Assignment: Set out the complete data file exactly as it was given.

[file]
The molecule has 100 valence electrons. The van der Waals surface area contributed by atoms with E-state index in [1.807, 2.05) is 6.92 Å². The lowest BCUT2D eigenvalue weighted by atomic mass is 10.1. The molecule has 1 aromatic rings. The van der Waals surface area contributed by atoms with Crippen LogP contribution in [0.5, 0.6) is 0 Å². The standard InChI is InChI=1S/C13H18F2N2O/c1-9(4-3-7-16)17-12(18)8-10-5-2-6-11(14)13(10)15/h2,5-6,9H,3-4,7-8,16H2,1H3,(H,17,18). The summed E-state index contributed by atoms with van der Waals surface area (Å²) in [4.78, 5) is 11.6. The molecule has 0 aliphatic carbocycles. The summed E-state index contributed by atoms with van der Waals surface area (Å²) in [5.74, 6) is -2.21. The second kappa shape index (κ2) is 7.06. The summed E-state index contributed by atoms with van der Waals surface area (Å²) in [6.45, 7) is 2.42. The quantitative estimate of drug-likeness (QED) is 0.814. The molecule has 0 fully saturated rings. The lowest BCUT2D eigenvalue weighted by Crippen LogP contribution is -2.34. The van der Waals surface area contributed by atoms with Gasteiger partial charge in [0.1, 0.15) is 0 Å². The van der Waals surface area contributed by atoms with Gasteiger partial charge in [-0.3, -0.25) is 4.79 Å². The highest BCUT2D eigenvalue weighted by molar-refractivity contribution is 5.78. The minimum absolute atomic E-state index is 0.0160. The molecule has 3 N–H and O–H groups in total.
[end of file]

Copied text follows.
The molecule has 100 valence electrons. The van der Waals surface area contributed by atoms with E-state index in [1.807, 2.05) is 6.92 Å². The lowest BCUT2D eigenvalue weighted by atomic mass is 10.1. The molecule has 1 aromatic rings. The van der Waals surface area contributed by atoms with Crippen LogP contribution in [0.5, 0.6) is 0 Å². The standard InChI is InChI=1S/C13H18F2N2O/c1-9(4-3-7-16)17-12(18)8-10-5-2-6-11(14)13(10)15/h2,5-6,9H,3-4,7-8,16H2,1H3,(H,17,18). The summed E-state index contributed by atoms with van der Waals surface area (Å²) in [4.78, 5) is 11.6. The molecule has 0 aliphatic carbocycles. The summed E-state index contributed by atoms with van der Waals surface area (Å²) in [5.74, 6) is -2.21. The second kappa shape index (κ2) is 7.06. The summed E-state index contributed by atoms with van der Waals surface area (Å²) in [6.45, 7) is 2.42. The quantitative estimate of drug-likeness (QED) is 0.814. The molecule has 0 fully saturated rings. The lowest BCUT2D eigenvalue weighted by Crippen LogP contribution is -2.34. The van der Waals surface area contributed by atoms with Gasteiger partial charge in [0.1, 0.15) is 0 Å². The van der Waals surface area contributed by atoms with Gasteiger partial charge in [-0.3, -0.25) is 4.79 Å². The highest BCUT2D eigenvalue weighted by molar-refractivity contribution is 5.78. The minimum absolute atomic E-state index is 0.0160. The molecule has 3 N–H and O–H groups in total.